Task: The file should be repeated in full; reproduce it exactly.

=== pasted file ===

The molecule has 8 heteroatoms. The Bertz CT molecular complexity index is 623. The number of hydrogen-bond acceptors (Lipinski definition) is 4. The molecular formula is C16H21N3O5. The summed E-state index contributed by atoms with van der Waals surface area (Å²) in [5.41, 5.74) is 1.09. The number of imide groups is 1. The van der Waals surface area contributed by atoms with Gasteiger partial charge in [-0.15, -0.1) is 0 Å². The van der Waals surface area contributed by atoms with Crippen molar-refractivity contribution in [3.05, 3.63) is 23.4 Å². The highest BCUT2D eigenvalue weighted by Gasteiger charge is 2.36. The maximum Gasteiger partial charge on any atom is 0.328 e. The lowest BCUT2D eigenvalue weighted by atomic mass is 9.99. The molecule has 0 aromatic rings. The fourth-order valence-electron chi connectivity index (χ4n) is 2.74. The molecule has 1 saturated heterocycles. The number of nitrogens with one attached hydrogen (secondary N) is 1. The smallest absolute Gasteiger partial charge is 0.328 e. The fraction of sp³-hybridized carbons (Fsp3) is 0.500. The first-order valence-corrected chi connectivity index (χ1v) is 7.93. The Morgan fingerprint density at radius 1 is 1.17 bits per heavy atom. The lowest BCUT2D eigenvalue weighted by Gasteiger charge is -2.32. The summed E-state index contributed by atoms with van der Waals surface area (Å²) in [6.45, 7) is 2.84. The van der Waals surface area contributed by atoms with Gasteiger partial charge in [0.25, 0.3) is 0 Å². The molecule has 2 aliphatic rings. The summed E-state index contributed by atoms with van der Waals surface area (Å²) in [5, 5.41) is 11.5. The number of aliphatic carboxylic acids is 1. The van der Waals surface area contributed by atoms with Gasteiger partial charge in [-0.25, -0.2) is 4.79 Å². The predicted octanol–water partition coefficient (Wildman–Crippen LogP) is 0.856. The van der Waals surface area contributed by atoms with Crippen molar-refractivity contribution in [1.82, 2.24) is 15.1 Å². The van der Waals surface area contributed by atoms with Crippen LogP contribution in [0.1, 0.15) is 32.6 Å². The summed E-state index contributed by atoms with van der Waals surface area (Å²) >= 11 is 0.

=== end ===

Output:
The molecule has 8 heteroatoms. The Bertz CT molecular complexity index is 623. The number of hydrogen-bond acceptors (Lipinski definition) is 4. The molecular formula is C16H21N3O5. The summed E-state index contributed by atoms with van der Waals surface area (Å²) in [5.41, 5.74) is 1.09. The number of imide groups is 1. The van der Waals surface area contributed by atoms with Gasteiger partial charge in [-0.15, -0.1) is 0 Å². The van der Waals surface area contributed by atoms with Crippen molar-refractivity contribution in [3.05, 3.63) is 23.4 Å². The highest BCUT2D eigenvalue weighted by Gasteiger charge is 2.36. The maximum Gasteiger partial charge on any atom is 0.328 e. The lowest BCUT2D eigenvalue weighted by atomic mass is 9.99. The molecule has 0 aromatic rings. The fourth-order valence-electron chi connectivity index (χ4n) is 2.74. The molecule has 1 saturated heterocycles. The number of nitrogens with one attached hydrogen (secondary N) is 1. The smallest absolute Gasteiger partial charge is 0.328 e. The fraction of sp³-hybridized carbons (Fsp3) is 0.500. The first-order valence-corrected chi connectivity index (χ1v) is 7.93. The Morgan fingerprint density at radius 1 is 1.17 bits per heavy atom. The lowest BCUT2D eigenvalue weighted by Gasteiger charge is -2.32. The summed E-state index contributed by atoms with van der Waals surface area (Å²) in [6.45, 7) is 2.84. The van der Waals surface area contributed by atoms with Gasteiger partial charge in [0.25, 0.3) is 0 Å². The molecule has 2 aliphatic rings. The summed E-state index contributed by atoms with van der Waals surface area (Å²) in [5, 5.41) is 11.5. The number of aliphatic carboxylic acids is 1. The van der Waals surface area contributed by atoms with Gasteiger partial charge in [-0.25, -0.2) is 4.79 Å². The predicted octanol–water partition coefficient (Wildman–Crippen LogP) is 0.856. The van der Waals surface area contributed by atoms with Crippen molar-refractivity contribution in [1.82, 2.24) is 15.1 Å². The van der Waals surface area contributed by atoms with Crippen LogP contribution in [0.1, 0.15) is 32.6 Å². The summed E-state index contributed by atoms with van der Waals surface area (Å²) >= 11 is 0.